Hopefully Raven and any other denialists reading this will take the appropriate lesson from it.

  46. john says:

    All the ranting by anti-science deniers above defending TVMOB’s article and attempting to giv eit credibility merely confirms my belief that the APS needs to do more than it has. We’re not dealing with rational people here.

  47. John Hollenberg says:

    I came across another Monckton debunking (of his earlier paper, not the present one) that some may find interesting:

    http://www.turnuptheheat.org/?page_id=27

  48. David B. Benson says:

    fact:

    from the Free Online Dictionary:

    1. Knowledge or information based on real occurrences: an account based on fact; a blur of fact and fancy.
    2.
    a. Something demonstrated to exist or known to have existed: Genetic engineering is now a fact. That Chaucer was a real person is an undisputed fact.
    b. A real occurrence; an event: had to prove the facts of the case.

    from Encarta

    1. something known to be true: something that can be shown to be true, to exist, or to have happened

    2. truth or reality of something: the truth or actual existence of something, as opposed to the supposition of something or a belief about something
    based on fact

    3. piece of information: a piece of information, e.g. a statistic or a statement of the truth

    Them’s the facts. :-)

  49. Thomas Lee Elifritz says:

    Wow, a dictionary quoter!

    I am so impressed.

  50. John Hollenberg says:

    Realclimate has now added their official debunking of the article:

    http://www.realclimate.org/index.php/archives/2008/07/once-more-unto-the-bray/

  51. msn nickleri says:

    ThankS

    1. something known to be true: something that can be shown to be true, to exist, or to have happened

    2. truth or reality of something: the truth or actual existence of something, as opposed to the supposition of something or a belief about something
    based on fact

    3. piece of information: a piece of information, e.g. a statistic or a statement of the truth

    Them’s the facts

  52. Antony says:

    …”As the APS makes clear, just because somebody uses a lot of numbers and formulas, that doesn’t make their analysis either scientific or credible.”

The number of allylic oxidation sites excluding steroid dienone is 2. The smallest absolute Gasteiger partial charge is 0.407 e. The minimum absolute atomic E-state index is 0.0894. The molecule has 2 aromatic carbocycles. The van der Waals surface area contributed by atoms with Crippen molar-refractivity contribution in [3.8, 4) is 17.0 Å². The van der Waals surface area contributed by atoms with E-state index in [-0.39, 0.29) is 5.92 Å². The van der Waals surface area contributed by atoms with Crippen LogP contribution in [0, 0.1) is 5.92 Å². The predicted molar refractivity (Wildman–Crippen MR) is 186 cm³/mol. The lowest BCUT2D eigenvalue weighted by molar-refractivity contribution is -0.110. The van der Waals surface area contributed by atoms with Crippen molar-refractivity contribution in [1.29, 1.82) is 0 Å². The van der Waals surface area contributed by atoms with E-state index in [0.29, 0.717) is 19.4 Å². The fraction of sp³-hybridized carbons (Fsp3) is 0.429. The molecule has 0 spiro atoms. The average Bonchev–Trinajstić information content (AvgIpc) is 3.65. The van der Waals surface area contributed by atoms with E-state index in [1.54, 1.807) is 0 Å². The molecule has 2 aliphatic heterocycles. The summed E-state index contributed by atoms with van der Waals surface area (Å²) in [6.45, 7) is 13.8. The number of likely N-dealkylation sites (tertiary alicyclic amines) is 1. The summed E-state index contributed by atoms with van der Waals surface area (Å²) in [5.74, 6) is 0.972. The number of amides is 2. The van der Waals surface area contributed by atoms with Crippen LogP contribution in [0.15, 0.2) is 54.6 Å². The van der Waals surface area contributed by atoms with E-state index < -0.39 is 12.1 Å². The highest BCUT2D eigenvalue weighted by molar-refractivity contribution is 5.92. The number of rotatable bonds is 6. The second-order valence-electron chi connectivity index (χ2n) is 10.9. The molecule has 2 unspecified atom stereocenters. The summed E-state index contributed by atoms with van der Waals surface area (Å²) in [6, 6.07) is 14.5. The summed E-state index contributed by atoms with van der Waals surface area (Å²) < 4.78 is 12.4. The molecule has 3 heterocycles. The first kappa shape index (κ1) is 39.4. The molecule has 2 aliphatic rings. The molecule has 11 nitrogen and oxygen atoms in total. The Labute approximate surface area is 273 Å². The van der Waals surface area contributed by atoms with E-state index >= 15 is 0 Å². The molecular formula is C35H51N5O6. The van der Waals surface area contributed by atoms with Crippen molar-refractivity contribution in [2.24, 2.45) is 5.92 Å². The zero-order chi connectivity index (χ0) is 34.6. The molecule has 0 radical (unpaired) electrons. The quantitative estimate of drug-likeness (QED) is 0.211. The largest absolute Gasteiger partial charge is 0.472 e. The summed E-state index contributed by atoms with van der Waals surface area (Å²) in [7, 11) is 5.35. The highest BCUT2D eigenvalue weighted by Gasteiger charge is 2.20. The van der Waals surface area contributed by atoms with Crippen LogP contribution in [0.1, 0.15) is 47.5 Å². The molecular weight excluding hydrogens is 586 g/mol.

Quite true, and this goes for BOTH sides of the argument. Never forget this.

  53. jsamples says:

    The APS is like the old man in the wizard of oz who says: “Pay NO attention to the man behind the curtain.” Or like the cop who says: “just move along – there’s nothing to see here.”

    But we’re all thinking adults here aren’t we… And we know better… Don’t we…

  54. silentsigh says:

    You just have to laugh at Monckton – you cant make this shit up lol. People, take a look at this rap battle between Monckton and Al Gore – it’s great for venting some laughs at the clowns… with a serious message at the end.

    http://www.youtube.com/watch?v=KBzR0-j0O0o

    spread like wildfire

  55. truthcameout says:

    Sure Lord Monckton is not a PhD scientist, he does however have much more credibility than Al Gore. I seem to be the 1st post here since the Climategate broke. Yes several emails have noted the need to ‘adjust’ the data or the models to make the theory CRU East Anglia wants to prove as true. This appears to be as far from science as Gore’s state of the Earth being a million degrees hot a few miles down. That statement Gore made recently is absurd. Monckton has not let out whoppers that can match that one. Gore has several more that have been debunked. The truth of the ‘inconvenient truth’ is getting more inconvenient every day ….

  56. Unbeliever says:

    Let’s see.

    Take out your calculators, and add up all dead scientists that ever lived in history. Write that number down
    Now add up all living scientists.

    Subtract the number of dead scientists from the number of living scientists.
    There will be a positive number.

    Which is saying, there are now more scientists on this planet that ever lived in history.

    That’s an awful lot of mouths to feed. The money usually comes from the taxpayer.

    Imagine you’re a scientist. You need a salary. There’s stiff competition because there are a lot of colleagues, and there’s a limited science budget.

    So what do you do? Ride with the current flow and try to out-scream the competition? “It can be even worse, give me money, and I will investigate!”
    Or will you take the opposite stand, or skeptic view? “It is not so, give me money and I will seek to prove it”

    Regardless of the subject, which of the two strategies will yield the most funding in your opinion?

    I think I know. But I’ll let you make up your own mind.

    Regards,
    Unbeliever

  57. J. Kross says:

    The unbeliever # 56 gets my vote.